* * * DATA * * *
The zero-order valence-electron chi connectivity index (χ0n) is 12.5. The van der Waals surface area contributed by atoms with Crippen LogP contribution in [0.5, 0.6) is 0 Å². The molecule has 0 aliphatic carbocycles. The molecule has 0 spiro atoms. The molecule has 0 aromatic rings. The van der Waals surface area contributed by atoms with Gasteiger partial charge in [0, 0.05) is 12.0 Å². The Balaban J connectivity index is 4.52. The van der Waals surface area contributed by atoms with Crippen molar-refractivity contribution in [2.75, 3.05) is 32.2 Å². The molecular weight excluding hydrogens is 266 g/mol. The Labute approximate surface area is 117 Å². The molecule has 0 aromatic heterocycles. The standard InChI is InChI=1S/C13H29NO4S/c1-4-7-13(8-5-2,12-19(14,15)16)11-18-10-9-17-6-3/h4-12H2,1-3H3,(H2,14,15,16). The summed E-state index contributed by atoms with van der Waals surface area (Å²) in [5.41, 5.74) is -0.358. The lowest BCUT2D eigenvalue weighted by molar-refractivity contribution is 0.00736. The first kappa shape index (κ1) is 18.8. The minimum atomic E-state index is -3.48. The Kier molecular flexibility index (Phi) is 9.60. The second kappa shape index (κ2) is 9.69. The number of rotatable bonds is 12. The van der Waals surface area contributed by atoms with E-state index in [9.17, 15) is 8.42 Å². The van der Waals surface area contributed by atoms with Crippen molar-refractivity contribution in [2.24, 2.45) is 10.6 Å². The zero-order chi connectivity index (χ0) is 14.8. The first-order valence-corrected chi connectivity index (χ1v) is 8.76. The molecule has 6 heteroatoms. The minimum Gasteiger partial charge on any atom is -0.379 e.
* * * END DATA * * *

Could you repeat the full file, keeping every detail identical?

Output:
The zero-order valence-electron chi connectivity index (χ0n) is 12.5. The van der Waals surface area contributed by atoms with Crippen LogP contribution in [0.5, 0.6) is 0 Å². The molecule has 0 aliphatic carbocycles. The molecule has 0 spiro atoms. The molecule has 0 aromatic rings. The van der Waals surface area contributed by atoms with Gasteiger partial charge in [0, 0.05) is 12.0 Å². The Balaban J connectivity index is 4.52. The van der Waals surface area contributed by atoms with Crippen molar-refractivity contribution in [2.75, 3.05) is 32.2 Å². The molecular weight excluding hydrogens is 266 g/mol. The Labute approximate surface area is 117 Å². The molecule has 0 aromatic heterocycles. The standard InChI is InChI=1S/C13H29NO4S/c1-4-7-13(8-5-2,12-19(14,15)16)11-18-10-9-17-6-3/h4-12H2,1-3H3,(H2,14,15,16). The summed E-state index contributed by atoms with van der Waals surface area (Å²) in [5.41, 5.74) is -0.358. The lowest BCUT2D eigenvalue weighted by molar-refractivity contribution is 0.00736. The first kappa shape index (κ1) is 18.8. The minimum atomic E-state index is -3.48. The Kier molecular flexibility index (Phi) is 9.60. The second kappa shape index (κ2) is 9.69. The number of rotatable bonds is 12. The van der Waals surface area contributed by atoms with E-state index in [9.17, 15) is 8.42 Å². The van der Waals surface area contributed by atoms with Crippen molar-refractivity contribution in [2.24, 2.45) is 10.6 Å². The zero-order chi connectivity index (χ0) is 14.8. The first-order valence-corrected chi connectivity index (χ1v) is 8.76. The molecule has 6 heteroatoms. The minimum Gasteiger partial charge on any atom is -0.379 e.